“Dmitrich (Ivan Papanin) could not sleep. He smoked (the first sign of excitement) and was busy with household chores. Sometimes he looked longingly at the speaker suspended from the ceiling. At jerks, the loudspeaker rocked slightly and rattled. In the morning, Papanin offered to fight chess. They played thoughtfully, calmly, with full awareness of the importance of the work being done. And suddenly, through the roar of the wind, an unusual noise erupted again. The ice floe shuddered convulsively. Nevertheless, we decided not to stop the game, ”he wrote about the moment when the ice floe cracked under the tent itself.

Krenkel then rather routinely broadcast Papanin's message on the radio: “As a result of a six-day storm at 8 a.m. on February 1, the field in the station area was torn by cracks from half a kilometer to five. We are located on a fragment of a field 300 meters long and 200 meters wide (the initial size of the ice floe was approximately 2 by 5 kilometers). Two bases were cut off, as well as a technical warehouse with secondary property. From the fuel and utility depots, everything of value has been saved. There was a crack under the living tent. We will move to a snow house. The coordinates will be announced later today; in the event of a loss of communication, please do not worry. ”

The Taimyr and Murman ships have already advanced to the polar explorers, however, it was not easy to get to the station due to the difficult ice situation. The planes also could not take the polar explorers from the ice – the site for landing on ice was destroyed, and one plane sent from the ship itself was lost, and a rescue expedition was created to search for it. The ships were able to break through to the station only when wormwood formed, they received significant damage in the ice in the way.

On February 19 at 13 hours 40 minutes “Murman” and “Taimyr” moored to the ice field 1.5 kilometers from the polar station. They took on board all the expedition members and their equipment. The last message of the expedition was this: “… At this hour, we leave the ice floe at coordinates 70 degrees 54 minutes north, 19 degrees 48 minutes West and having covered more than 2,500 km in 274 days of drift. Our radio station was the first to report the news of the conquest of the North Pole, provided reliable communication with the Motherland and this telegram is completing its work. ” On February 21, the papanins switched to the Yermak icebreaker, which delivered them to Leningrad on March 16.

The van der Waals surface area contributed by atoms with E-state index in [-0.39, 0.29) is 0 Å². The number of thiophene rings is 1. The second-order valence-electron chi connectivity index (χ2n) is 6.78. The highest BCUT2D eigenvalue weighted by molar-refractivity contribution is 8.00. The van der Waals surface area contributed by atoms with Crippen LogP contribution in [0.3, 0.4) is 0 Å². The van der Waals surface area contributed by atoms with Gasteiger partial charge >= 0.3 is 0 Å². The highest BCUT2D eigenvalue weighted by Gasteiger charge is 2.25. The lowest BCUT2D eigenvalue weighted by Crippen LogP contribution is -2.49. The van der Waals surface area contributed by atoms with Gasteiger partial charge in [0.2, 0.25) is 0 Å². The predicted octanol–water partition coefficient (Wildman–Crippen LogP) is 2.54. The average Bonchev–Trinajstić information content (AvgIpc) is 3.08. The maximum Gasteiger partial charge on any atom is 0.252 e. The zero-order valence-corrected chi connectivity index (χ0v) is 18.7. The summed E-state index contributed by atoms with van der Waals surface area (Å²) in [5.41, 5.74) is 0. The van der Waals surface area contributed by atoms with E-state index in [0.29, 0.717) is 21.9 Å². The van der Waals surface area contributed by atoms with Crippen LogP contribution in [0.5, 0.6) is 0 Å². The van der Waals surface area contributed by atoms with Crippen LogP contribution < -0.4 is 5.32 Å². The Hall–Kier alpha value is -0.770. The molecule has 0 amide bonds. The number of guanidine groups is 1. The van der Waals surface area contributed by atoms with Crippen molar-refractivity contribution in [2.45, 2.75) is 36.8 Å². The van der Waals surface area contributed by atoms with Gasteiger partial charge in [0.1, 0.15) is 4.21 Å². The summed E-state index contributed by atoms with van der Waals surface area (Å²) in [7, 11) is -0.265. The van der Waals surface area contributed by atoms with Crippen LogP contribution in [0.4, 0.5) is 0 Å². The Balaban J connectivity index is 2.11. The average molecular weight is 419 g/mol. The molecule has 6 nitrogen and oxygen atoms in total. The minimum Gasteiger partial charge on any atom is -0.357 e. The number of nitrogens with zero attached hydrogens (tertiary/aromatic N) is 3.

The scientific results obtained in a unique drift were presented to the General Meeting of the USSR Academy of Sciences on March 6, 1938 and were highly appreciated by specialists. All members of the expedition were awarded degrees and titles of Heroes of the Soviet Union. Also this title was awarded to pilots – A.D. Alekseev, P.G. Golovin, I.P. Mazuruku and M.I. Shevelev.

Thanks to this first expedition, the following became possible – in the 1950s the North Pole 2 expedition followed, and soon such wintering became permanent. In 2015, the last expedition “North Pole” took place.

See also: “Take your sandwich from the South Pole”: the epic answer of the 16-year-old conqueror of the Antarctic to the offensive comment of the troll

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Text: Elena Koroleva / source